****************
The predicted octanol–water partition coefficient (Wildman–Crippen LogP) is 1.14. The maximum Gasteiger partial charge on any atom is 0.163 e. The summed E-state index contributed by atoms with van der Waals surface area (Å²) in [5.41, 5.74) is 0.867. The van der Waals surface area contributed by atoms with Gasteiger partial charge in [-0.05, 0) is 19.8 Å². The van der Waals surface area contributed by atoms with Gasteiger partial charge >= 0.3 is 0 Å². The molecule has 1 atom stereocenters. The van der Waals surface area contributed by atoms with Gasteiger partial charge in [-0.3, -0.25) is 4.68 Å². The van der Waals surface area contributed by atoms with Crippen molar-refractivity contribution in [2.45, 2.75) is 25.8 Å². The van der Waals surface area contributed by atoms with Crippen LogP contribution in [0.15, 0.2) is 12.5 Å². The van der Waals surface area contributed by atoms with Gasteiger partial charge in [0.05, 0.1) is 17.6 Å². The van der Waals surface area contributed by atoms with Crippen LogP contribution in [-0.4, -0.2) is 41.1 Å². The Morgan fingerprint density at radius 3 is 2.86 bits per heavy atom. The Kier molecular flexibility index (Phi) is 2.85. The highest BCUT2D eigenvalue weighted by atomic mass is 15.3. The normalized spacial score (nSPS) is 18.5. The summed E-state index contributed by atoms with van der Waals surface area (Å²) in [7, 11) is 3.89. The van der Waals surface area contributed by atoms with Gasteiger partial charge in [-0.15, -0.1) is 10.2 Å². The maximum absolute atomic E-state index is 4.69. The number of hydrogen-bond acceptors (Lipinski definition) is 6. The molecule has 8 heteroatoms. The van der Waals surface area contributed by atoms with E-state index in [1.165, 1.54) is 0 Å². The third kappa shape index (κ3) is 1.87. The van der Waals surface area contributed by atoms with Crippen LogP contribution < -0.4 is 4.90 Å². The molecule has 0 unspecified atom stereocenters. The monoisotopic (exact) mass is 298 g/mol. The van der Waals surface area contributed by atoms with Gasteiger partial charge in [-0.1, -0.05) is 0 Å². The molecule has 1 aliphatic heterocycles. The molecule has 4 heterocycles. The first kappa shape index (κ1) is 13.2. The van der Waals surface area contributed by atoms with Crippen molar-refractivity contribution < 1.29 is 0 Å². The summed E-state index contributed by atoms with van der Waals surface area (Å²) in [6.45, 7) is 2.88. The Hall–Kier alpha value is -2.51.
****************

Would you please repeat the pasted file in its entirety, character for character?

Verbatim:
The predicted octanol–water partition coefficient (Wildman–Crippen LogP) is 1.14. The maximum Gasteiger partial charge on any atom is 0.163 e. The summed E-state index contributed by atoms with van der Waals surface area (Å²) in [5.41, 5.74) is 0.867. The van der Waals surface area contributed by atoms with Gasteiger partial charge in [-0.05, 0) is 19.8 Å². The van der Waals surface area contributed by atoms with Gasteiger partial charge >= 0.3 is 0 Å². The molecule has 1 atom stereocenters. The van der Waals surface area contributed by atoms with Gasteiger partial charge in [-0.3, -0.25) is 4.68 Å². The van der Waals surface area contributed by atoms with Crippen molar-refractivity contribution in [2.45, 2.75) is 25.8 Å². The van der Waals surface area contributed by atoms with Crippen LogP contribution in [0.15, 0.2) is 12.5 Å². The van der Waals surface area contributed by atoms with Gasteiger partial charge in [0.05, 0.1) is 17.6 Å². The van der Waals surface area contributed by atoms with Crippen LogP contribution in [-0.4, -0.2) is 41.1 Å². The Morgan fingerprint density at radius 3 is 2.86 bits per heavy atom. The Kier molecular flexibility index (Phi) is 2.85. The highest BCUT2D eigenvalue weighted by atomic mass is 15.3. The normalized spacial score (nSPS) is 18.5. The summed E-state index contributed by atoms with van der Waals surface area (Å²) in [7, 11) is 3.89. The van der Waals surface area contributed by atoms with Gasteiger partial charge in [-0.15, -0.1) is 10.2 Å². The maximum absolute atomic E-state index is 4.69. The number of hydrogen-bond acceptors (Lipinski definition) is 6. The molecule has 8 heteroatoms. The van der Waals surface area contributed by atoms with E-state index in [1.165, 1.54) is 0 Å². The third kappa shape index (κ3) is 1.87. The van der Waals surface area contributed by atoms with Crippen LogP contribution < -0.4 is 4.90 Å². The molecule has 0 unspecified atom stereocenters. The monoisotopic (exact) mass is 298 g/mol. The van der Waals surface area contributed by atoms with Gasteiger partial charge in [-0.1, -0.05) is 0 Å². The molecule has 1 aliphatic heterocycles. The molecule has 4 heterocycles. The first kappa shape index (κ1) is 13.2. The van der Waals surface area contributed by atoms with Crippen molar-refractivity contribution < 1.29 is 0 Å². The summed E-state index contributed by atoms with van der Waals surface area (Å²) in [6.45, 7) is 2.88. The Hall–Kier alpha value is -2.51.